Wings of Honneamise -

Anime/Manga Reviews

Mania Grade: A+

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  • Audio Rating: A
  • Video Rating: A+
  • Packaging Rating: B
  • Menus Rating: B-
  • Extras Rating: A+
  • Age Rating: All
  • Region: 2 - Japan
  • Released By: Bandai Visual
  • MSRP: ¥9800
  • Running time: 120
  • Aspect Ratio: 1.85:1 Anamorphic Widescreen
  • Disc Resolution: 480i/p (mixed/unknown)
  • Disc Encoding: MPEG-2
  • Series: Wings of Honneamise

Wings of Honneamise


Wings of Honneamise
© Bandai Visual

What They Say

The Review!
The Royal Space Force is my favorite Anime film of all time, and one of my favorite movies, period. I personally have held this film in the highest regard ever since I first saw it, all the way back in the autumn of 1987, just a few months after it originally premiered in Japanese theaters. Indeed, I put this one right up there with other great films in my collection, movies from the likes of Bernardo Bertolucci and the Coen Brothers.
This is one of those unique Anime works that shatters the borders of genre and culture, and, like Grave of the Fireflies, My Neighbors, the Yamada's, and Princess Mononoke is a film that an Anime lover can easily share with non-fans alike. There are no giant robots gallivanting around the Lagrange Points in this one, no cute, impossibly well-endowed girls bouncing and jiggling about, just the deceptively simple story of mankind's first step out of its planetary cradle, and the one man whose life changes more in a matter of months than most people's change in decades.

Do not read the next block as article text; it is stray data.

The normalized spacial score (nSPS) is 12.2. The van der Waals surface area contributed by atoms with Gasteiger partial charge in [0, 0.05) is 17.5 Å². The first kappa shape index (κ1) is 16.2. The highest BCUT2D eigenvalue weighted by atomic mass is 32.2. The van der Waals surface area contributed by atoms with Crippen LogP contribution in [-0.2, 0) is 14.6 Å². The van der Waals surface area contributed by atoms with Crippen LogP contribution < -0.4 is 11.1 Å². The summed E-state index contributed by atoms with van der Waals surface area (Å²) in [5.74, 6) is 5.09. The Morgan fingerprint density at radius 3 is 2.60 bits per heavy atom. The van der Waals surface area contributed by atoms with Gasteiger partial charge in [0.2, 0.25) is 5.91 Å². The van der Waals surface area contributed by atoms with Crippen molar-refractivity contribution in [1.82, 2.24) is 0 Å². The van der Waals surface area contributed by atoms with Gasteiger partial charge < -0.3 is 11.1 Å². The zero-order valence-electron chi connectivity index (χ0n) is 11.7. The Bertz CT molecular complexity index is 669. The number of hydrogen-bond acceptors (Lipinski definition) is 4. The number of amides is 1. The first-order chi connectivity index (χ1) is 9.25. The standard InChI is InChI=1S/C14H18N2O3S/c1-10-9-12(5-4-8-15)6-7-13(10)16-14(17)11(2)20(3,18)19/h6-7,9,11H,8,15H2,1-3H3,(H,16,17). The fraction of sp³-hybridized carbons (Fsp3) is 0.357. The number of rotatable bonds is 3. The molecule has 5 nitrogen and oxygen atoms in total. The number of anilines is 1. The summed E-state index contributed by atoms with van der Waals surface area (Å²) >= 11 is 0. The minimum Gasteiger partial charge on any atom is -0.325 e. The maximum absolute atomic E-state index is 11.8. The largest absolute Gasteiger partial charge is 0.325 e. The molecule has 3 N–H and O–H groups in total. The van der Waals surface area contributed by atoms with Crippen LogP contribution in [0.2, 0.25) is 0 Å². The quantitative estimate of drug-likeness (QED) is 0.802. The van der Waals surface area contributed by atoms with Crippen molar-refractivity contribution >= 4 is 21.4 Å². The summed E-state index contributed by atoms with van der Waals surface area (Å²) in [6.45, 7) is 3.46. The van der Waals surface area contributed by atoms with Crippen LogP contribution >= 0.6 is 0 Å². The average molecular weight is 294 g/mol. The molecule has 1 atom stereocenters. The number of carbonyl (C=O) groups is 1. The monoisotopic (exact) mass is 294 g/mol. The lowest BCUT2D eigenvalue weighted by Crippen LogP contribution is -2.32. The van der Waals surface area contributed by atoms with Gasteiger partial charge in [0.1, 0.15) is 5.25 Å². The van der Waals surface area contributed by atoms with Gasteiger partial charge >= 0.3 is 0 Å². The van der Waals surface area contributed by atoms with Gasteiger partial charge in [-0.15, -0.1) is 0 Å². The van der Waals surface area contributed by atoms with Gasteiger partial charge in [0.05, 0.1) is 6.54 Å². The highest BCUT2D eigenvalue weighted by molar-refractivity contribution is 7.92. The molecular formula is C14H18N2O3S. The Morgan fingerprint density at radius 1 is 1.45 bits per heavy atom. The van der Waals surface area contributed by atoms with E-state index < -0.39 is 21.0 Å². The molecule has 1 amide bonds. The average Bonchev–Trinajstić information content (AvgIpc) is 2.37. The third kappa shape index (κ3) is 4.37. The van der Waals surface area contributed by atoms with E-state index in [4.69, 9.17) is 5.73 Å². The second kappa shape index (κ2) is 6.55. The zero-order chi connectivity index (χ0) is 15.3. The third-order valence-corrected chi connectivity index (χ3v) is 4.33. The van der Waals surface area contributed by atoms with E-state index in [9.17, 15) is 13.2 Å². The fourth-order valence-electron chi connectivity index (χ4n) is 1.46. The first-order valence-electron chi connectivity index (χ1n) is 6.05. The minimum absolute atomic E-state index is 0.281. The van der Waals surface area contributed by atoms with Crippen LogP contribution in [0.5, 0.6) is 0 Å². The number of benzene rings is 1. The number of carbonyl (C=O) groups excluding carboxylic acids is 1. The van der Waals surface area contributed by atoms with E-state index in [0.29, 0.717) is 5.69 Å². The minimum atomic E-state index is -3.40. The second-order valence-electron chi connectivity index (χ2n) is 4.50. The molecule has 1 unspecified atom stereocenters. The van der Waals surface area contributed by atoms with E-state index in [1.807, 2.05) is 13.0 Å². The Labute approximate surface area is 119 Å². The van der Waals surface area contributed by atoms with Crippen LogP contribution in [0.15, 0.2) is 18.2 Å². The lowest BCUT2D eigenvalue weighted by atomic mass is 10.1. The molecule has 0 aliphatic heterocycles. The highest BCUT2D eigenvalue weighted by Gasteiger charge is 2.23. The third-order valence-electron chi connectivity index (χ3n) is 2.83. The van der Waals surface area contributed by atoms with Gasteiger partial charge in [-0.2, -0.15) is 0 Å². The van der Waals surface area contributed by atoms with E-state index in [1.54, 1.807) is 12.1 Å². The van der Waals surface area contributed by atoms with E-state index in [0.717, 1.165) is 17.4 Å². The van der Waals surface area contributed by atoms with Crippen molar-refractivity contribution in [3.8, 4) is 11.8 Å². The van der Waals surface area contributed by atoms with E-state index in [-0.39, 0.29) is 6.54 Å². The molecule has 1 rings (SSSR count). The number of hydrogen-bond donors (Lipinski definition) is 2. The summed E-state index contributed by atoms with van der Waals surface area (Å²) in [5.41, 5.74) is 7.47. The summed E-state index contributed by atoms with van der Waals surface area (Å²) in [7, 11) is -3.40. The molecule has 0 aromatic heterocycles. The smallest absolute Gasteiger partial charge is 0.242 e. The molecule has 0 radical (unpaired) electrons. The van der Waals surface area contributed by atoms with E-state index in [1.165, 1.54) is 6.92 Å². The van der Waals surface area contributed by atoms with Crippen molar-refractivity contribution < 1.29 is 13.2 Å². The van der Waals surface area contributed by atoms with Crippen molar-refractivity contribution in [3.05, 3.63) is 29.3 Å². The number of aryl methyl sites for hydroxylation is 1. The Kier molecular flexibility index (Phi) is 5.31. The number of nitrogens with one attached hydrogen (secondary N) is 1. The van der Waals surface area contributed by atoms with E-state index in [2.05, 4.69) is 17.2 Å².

Visually, this film is gorgeous. By now, thanks to Manga Video's recent releases of this film on both VHS and DVD, many if not most fans have had a chance to watch The Royal Space Force, so I'm sure most fans know what I'm talking about. Set in some alternate reality earth, with a cultural ambience that borrows heavily from Polynesian, West African, Meso-American, Chinese, and of course Japanese, esthetics, with a level of technological sophistication roughly equivalent to that of the United States in the early to mid- 1960's, the amount of design work alone, mostly on the part of the now famous Sadamoto Yoshiyuki, made Studio Gainax's first major outing a breathtaking feast of visual sensuality.